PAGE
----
After that, the Supreme Court chairman was appointed and reappointed, now by the Federation Council, that is, since 2000, at the Russian president’s undeniable behest.

Up until 2000, Lebedev had been fairly public, had participated in the work of the Moscow Club of Jurists, where he met with colleagues of democratic views, and had attended meetings with the Guild of Judicial Reporters, which was created in 1997 by several journalists trying to shed light on judicial problems. At these meetings he spoke out in support of jury trials and for broad openness in the community of judges.

His style of interaction with representatives of civil society and the press changed markedly after 2000. During Mikhail Fedotov’s tenure as chairman of the president’s Human Rights Council, he sat at the presidium table with Lebedev at meetings of the Council of Judges; however, Lebedev rejected all proposals to meet with the council’s high-profile commission.

Speaking regularly before the Russian Council of Judges and representatives of the courts, Lebedev spouted judicial statistics that did not help in the slightest in understanding the principles of the system’s internal structure, which remained hidden from view. Unlike his colleague, Constitutional Court Chairman Valery Zorkin, Doctor of Law Lebedev did not go in particularly for theorizing.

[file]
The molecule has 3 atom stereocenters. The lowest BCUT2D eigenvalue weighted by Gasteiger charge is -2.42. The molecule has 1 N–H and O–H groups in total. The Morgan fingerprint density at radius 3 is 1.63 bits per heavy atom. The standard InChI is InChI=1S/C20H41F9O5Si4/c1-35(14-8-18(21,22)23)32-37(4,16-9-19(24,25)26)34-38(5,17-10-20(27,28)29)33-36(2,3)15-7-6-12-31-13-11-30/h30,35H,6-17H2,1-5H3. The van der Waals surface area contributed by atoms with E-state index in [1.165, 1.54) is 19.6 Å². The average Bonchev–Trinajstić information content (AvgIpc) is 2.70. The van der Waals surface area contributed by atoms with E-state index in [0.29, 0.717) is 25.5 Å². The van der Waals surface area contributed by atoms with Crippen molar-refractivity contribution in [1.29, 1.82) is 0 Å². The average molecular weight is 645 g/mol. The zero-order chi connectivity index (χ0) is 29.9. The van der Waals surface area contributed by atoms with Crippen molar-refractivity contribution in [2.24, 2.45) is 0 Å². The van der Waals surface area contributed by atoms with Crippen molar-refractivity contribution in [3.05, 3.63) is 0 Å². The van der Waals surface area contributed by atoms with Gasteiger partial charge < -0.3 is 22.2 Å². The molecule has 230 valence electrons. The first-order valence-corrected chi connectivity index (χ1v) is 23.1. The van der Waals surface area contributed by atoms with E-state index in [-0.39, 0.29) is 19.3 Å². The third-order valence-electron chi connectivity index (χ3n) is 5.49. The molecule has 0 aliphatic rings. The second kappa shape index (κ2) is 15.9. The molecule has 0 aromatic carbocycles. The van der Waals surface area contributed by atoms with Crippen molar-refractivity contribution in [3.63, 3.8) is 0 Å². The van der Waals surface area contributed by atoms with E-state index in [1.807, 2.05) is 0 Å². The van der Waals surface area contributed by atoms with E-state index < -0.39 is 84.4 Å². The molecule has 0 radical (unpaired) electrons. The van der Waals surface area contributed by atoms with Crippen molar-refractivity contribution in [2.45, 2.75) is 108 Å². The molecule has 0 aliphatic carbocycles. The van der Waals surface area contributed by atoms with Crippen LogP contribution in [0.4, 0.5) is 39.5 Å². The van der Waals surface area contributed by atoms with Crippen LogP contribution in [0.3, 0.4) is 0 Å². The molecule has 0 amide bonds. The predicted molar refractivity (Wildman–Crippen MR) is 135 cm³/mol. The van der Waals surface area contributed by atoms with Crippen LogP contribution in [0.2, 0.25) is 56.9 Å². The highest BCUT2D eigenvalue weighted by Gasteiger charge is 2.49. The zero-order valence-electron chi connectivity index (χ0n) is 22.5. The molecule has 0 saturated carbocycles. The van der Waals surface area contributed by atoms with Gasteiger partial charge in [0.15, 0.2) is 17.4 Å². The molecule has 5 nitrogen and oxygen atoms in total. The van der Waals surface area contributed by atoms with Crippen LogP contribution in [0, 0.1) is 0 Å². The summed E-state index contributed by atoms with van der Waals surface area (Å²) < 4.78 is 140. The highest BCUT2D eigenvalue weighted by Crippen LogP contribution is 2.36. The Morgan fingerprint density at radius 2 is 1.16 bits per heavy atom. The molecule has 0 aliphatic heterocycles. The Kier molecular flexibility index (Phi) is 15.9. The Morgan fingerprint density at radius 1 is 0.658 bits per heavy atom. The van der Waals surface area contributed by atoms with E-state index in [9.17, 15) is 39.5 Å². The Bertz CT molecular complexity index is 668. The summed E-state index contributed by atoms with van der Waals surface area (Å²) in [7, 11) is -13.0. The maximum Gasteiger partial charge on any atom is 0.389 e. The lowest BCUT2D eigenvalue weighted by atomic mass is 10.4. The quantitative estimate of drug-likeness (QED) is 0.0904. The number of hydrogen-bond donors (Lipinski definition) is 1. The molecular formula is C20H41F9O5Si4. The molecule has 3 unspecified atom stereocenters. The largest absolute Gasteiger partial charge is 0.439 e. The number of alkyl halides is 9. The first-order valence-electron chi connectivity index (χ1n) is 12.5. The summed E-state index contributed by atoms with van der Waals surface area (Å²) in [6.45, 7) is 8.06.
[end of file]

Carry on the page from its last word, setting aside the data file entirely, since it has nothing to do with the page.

He spoke out in support of humanizing criminal punishment and several times as well about the impermissibility of custody before a verdict for economic crimes, but none of this ever got beyond the level of good intentions.

To conclude from this that the Supreme Court chairman had no impact on the work of the judicial system, though, would be a major mistake. On the contrary, over the course of more than 30 years, Lebedev constructed a strict judicial vertical, one that functioned—at least in hearings on significant cases—not only or so much according to the law as according to rules understood (“notional”) only by the participants themselves. This vertical’s foundation was the mechanism for appointing judges and court chairmen by the president but in fact wholly by the presidential administration’s opaque cadre commission, where law enforcement plays the decisive role.